Fauvism: interest in the primitive arts and popular culture

Fauvism: interest in the primitive arts and popular culture

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  • In the plaza, women at the balustrade.

    VAN DONGEN Cornelis, known as Kees (1877 - 1968)

  • Yvette.

    CHABAUD Auguste (1882 - 1955)

To close

Title: In the plaza, women at the balustrade.

Author : VAN DONGEN Cornelis, known as Kees (1877 - 1968)

Date shown:

Dimensions: Height 81 - Width 100

Technique and other indications: Oil on canvas

Storage location: Annonciade Museum

Contact copyright: © ADAGP, © Photo RMN-Grand Palais - G. Blot

Picture reference: 76-001364 / INVD1962-1-1

In the plaza, women at the balustrade.

© ADAGP, Photo RMN-Grand Palais - G. Blot

© ADAGP, Photo RMN-Grand Palais - G. Blot

Publication date: December 2007

Historical context

The conditions for opening up to other cultures

The interest in the primitive arts, especially African and Oceanic, can be understood in the context of strong colonial expansion that marked the years 1885-1914. In return, England supports France in its conquest of Morocco.
In addition to this direct contact, the beasts also learn from artists who, shortly before them, turned to these sources of inspiration. The Salon d'Automne of 1904 then paid him a posthumous tribute before the more complete retrospective of 1906.
Simultaneously in France and Germany, the fascination for the primitive arts replaced the still active vogue for Japanese prints. This ties in with the interest of a Dufy or a Marquet, a Van Dongen or a Chabaud for the street: posters, flags, cabaret signs ... Thus, openness to other cultures (foreign and popular) is a feature of Fauve modernity.

Image Analysis

Strong expressiveness

Van Dongen left Rotterdam in 1897 for a first stay in Paris, where he settled definitively in 1899. Attentive to Parisian subjects and to the capital's nightlife, to its places of pleasure, he sought, from 1905, a "New formula" applied to "modern subjects". He developed his principle of a human figure, isolated against a background without a pattern, framed at the waist. The ring brings solidity to the shape. Spots of color build shapes and space. Simplified shapes and bright colors make the holiday atmosphere festive and shimmering. Dandy, misanthropic, Van Dongen thus renews the socialite and demi-mondaine effigy. In In the plaza, a new decorative desire appears, as shown by the fabric with oriental inspired patterns.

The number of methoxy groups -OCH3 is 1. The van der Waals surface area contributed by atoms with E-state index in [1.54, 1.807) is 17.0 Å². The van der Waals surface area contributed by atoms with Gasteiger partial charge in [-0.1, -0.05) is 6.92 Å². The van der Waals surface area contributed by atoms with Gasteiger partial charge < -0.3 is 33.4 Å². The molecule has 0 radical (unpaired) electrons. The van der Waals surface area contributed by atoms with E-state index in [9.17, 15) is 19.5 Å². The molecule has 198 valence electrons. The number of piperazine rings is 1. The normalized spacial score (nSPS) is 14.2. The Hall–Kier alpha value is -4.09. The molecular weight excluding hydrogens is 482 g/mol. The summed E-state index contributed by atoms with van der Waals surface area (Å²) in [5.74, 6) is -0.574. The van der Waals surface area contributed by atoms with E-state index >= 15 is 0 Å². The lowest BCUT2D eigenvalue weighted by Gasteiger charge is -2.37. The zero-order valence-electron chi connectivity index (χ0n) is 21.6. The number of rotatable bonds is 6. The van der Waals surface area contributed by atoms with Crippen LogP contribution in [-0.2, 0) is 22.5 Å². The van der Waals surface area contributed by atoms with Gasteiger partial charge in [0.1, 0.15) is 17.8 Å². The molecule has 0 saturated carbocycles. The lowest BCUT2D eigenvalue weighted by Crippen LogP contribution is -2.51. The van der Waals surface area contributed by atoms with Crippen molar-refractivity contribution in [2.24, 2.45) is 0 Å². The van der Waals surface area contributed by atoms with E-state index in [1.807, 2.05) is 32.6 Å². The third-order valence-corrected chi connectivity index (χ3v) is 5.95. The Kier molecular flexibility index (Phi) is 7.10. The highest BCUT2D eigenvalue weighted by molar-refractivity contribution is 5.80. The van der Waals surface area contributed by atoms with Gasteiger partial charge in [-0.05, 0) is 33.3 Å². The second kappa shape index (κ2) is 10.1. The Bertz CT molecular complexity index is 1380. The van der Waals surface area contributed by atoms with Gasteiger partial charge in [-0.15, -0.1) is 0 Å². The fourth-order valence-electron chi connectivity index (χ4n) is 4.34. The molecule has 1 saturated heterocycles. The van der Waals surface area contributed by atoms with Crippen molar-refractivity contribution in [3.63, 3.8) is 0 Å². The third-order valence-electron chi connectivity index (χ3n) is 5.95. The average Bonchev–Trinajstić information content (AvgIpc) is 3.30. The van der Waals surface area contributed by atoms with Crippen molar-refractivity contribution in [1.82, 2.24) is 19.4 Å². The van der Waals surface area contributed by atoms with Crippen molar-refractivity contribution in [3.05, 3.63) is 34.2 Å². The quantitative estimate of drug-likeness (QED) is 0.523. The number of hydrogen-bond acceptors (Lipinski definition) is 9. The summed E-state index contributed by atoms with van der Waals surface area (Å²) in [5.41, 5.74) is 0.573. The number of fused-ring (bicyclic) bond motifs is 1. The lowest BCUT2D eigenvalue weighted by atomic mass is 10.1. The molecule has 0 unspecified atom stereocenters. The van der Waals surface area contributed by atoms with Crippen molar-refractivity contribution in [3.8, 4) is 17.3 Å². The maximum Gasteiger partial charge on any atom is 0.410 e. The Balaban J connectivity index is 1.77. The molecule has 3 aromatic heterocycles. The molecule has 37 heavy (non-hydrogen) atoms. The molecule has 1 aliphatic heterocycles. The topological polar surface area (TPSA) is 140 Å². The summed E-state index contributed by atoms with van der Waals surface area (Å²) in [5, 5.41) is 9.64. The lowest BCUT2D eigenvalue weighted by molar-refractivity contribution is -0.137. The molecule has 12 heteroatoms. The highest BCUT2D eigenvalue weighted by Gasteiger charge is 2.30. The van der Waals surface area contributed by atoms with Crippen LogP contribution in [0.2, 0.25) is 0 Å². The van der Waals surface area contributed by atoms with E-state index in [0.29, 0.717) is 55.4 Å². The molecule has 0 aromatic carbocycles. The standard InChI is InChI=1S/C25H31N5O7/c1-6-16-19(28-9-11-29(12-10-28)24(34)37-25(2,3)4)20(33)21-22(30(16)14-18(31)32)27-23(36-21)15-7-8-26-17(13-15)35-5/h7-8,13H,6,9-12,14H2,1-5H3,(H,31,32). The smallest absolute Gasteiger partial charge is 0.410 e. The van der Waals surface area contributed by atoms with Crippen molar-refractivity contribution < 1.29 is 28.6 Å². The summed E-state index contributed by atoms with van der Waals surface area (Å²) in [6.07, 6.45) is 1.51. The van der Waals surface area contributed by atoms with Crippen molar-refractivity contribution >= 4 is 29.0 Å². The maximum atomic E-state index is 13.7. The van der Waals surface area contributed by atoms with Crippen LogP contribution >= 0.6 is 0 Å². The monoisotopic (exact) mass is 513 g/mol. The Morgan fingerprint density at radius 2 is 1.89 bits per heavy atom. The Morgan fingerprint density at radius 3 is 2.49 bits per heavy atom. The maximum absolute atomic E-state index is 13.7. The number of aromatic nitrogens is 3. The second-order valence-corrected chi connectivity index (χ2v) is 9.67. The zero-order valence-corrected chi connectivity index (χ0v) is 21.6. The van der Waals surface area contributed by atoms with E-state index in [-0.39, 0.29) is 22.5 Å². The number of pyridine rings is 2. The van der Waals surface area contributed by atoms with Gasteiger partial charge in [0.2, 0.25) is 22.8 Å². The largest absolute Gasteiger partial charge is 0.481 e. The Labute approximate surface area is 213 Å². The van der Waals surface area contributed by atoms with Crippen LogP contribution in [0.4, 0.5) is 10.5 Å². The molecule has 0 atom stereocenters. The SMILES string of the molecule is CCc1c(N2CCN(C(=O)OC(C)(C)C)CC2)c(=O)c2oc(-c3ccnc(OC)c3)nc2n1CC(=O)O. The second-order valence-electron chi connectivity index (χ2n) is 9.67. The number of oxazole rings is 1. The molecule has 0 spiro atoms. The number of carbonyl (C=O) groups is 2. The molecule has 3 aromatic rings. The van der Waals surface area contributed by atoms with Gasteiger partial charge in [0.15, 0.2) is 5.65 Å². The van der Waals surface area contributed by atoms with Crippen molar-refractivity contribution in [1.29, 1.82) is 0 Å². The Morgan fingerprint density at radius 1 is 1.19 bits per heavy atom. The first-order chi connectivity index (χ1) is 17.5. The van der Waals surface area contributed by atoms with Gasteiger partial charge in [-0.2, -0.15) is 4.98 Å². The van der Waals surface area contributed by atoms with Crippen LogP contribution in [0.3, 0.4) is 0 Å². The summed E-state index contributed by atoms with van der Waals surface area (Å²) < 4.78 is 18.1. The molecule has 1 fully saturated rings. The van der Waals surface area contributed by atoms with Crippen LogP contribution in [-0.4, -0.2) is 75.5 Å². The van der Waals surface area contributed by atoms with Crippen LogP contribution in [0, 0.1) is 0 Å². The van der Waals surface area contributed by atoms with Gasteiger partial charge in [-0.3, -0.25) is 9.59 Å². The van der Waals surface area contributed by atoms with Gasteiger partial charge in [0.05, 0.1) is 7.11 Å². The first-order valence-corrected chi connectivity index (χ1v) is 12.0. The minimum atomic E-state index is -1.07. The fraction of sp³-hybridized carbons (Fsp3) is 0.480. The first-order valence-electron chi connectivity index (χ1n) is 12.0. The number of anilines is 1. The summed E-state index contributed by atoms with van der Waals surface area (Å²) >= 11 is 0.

The work of Chabaud, Yvette, is here in the line of Gypsy by Matisse, produced in 1906. It had hit the headlines by attacking the noble genre of the figure. The "barbarity" with which it was painted sparked controversy. Outrage to good taste, it was a first step towards ugliness. In Chabaud's painting, red and black dominate, which give the composition an aggressive character. This aspect is reinforced by a thick ring and a schematization of the face. Eyes and mouth are thus deformed, enlarged until they overflow the face. The red of the lips and cheeks is reminiscent of the one at the back, which highlights them. The simple and seductive side of the prostitute is thus evoked.


Instinctual art and will to break

In all Fauve artists can be read the eagerness to draw on new sources as well as the desire to leave academic references. The Fauvists indeed put on the same level, cultivated, popular, non-learned art and the primitive arts. This approach, characteristic of the European avant-gardes, defines Fauve modernity. The borrowings made from the primitive arts and popular culture thus sound like a revolt, and correspond to the insurrectionary spirit of the movement.
Artists thus seek an authenticity that conventions seemed to have stifled. They find in these other works a primary, vital energy. The main thing is given in the simplification of the forms. This corresponds to the tawny principle of an instinctive expression, sometimes violent, and which takes as its starting point the perception of nature. Popular subjects are thus sometimes treated by borrowing from the popular forms themselves.

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Jean LEYMARIEFauvismGeneva, Skira, 1987 Renata NEGRI, S. VENTURIVan Dongen and the FauvesParis, CELI, 1990.Louis VAUXCELLESFauvismParis, Olbia editions, 1999 Exhibition catalog Fauvism or the ordeal by fireParis, Museum of Modern Art of the City of Paris, from October 29, 1999 to February 27, 2000.

To cite this article

Cécile PICHON-BONIN, "Fauvism: interest in the primitive arts and popular culture"

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